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There’s a lot in my life that I frustratingly feel like I have no control over. So much effort I put out into the world with little or no results. And especially for beginners yoga can feel that way–it takes so much time to gain strength and flexibility, to master difficult asanas (and sometimes no matter what you do or how many years you try, you’ll body will never cooperate).

Which is why having a tangible task that you can see the results of once you’ve completed it can be so deeply satisfying. I’ve found small home improvement are great for this. I live in a small rental apartment in Brooklyn, so I’m a little more limited than home owners in what I can do, but you don’t need a $10,000 kitchen renovation to feel like you’ve accomplished something.

I painted the main wall of my living room yesterday and it looks great and I feel proud and accomplished. It sounds like a small thing but, aside from having a huge impact on the room, the process felt like such a metaphor. I’ve lived in this apartment for six years, I don’t know how long before I moved in that the wall was painted (the building is over 100 years old). But I see it every day, for hours, and for the last couple of years there has been a few spots of chipped paint that irritate me. But doing something about them seemed like too much of a hassle. And besides, I’m not going to live here forever, I don’t own the place…so I lived day after day, with chipping white walls, feeling mildly irritated.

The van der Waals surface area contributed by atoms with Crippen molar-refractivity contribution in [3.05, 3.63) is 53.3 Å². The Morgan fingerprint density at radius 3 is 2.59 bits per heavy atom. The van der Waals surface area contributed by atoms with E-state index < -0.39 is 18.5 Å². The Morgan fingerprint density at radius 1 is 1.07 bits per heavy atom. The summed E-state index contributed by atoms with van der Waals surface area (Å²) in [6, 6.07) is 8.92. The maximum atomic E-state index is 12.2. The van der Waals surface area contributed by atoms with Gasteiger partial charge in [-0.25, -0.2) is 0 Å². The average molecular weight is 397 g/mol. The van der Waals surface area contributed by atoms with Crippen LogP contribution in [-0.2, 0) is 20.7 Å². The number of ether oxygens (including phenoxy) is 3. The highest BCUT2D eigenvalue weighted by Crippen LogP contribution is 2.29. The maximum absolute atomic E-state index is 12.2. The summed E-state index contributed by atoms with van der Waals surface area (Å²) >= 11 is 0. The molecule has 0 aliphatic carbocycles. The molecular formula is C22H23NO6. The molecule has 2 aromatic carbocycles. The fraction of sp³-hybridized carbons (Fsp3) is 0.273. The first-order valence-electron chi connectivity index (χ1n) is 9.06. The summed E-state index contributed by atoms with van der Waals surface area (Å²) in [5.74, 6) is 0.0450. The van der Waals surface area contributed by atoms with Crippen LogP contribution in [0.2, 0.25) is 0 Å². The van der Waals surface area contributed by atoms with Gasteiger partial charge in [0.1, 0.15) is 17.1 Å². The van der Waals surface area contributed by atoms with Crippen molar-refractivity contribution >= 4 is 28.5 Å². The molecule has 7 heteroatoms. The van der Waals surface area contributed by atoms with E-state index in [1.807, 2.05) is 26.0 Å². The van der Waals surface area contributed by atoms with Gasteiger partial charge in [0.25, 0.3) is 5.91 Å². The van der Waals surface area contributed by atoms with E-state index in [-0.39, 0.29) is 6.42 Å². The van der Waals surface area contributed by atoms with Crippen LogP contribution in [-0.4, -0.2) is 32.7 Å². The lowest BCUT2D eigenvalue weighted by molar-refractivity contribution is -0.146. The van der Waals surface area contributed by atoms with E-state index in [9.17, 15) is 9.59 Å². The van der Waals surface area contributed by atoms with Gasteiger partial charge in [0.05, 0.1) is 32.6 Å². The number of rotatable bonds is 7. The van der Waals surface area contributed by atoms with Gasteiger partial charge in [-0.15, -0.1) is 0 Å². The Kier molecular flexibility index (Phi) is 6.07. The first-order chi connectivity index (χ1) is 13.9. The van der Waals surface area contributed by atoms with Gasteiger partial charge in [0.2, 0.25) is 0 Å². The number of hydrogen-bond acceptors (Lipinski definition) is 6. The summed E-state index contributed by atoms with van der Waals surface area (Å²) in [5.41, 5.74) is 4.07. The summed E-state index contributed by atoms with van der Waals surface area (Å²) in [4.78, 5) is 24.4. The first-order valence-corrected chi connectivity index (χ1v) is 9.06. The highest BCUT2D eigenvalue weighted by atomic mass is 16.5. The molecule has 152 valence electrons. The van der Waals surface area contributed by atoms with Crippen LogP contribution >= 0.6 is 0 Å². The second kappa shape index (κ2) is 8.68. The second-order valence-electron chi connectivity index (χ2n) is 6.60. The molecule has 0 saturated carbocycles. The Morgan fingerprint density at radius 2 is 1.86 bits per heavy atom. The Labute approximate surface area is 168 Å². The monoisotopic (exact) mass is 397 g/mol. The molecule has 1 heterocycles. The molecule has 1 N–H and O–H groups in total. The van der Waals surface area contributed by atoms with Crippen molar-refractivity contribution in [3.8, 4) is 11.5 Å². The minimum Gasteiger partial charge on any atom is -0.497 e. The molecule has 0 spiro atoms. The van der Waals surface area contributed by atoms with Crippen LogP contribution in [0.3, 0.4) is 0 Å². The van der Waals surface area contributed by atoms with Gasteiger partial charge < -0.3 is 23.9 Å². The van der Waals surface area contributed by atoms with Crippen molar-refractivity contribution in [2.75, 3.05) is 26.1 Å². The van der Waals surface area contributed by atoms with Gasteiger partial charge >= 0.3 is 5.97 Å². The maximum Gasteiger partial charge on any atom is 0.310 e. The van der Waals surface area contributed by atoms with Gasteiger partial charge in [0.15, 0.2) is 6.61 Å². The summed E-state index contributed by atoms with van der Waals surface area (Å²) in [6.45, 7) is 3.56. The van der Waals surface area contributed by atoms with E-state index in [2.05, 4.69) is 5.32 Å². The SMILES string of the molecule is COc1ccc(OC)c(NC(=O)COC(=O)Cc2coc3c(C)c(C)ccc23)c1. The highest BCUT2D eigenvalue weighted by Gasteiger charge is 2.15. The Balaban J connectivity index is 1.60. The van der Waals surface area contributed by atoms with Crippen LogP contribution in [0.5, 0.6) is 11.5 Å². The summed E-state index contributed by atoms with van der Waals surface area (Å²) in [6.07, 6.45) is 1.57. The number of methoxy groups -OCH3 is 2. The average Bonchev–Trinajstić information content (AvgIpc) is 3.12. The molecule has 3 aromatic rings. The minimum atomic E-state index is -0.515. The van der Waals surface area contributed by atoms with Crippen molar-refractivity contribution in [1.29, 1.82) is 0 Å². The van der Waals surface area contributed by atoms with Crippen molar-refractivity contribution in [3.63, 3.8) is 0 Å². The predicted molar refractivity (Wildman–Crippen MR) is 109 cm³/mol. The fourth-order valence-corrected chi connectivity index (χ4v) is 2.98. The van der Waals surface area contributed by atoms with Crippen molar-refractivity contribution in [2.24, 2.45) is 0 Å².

(the wall before with paint samples)

Finally, I decided to do something about it. I went to Home Depot, picked out a color, talked to the “paint expert” and got all the necessary tools. She told me to chip away at the quarter-sized areas of missing paint until the paint wouldn’t chip anymore and then just paint over it. Simple enough. But when I started chipping, the paint just kept going and going until a giant section of the wall was chipped away.

I was worried, this seemed like a much bigger issue. Back at Home Depot I was told I now needed to rent a power sander and sand the entire wall. I was near tears. Then an alternative was offered, sand the edges with sandpaper, use putty and primer then paint. I was nervous, but I did it, painted over it and the results are beautiful.

How does this relate to yoga, and to life?

There’s something small that’s always in the back of your mind bugging you, you try to ignore it and make excuses for not fixing it. Finally you force yourself to make the change and prepare with all the proper tools, but something goes wrong, you face a setback, things are now worse, you want to quit. But, you can’t, you’ve come to far (you can’t live with a giant patch of missing paint). You persevere, you finish–your results may not be perfect, and it may not be as easy as you planned, but you’re better for having tackled the problem.

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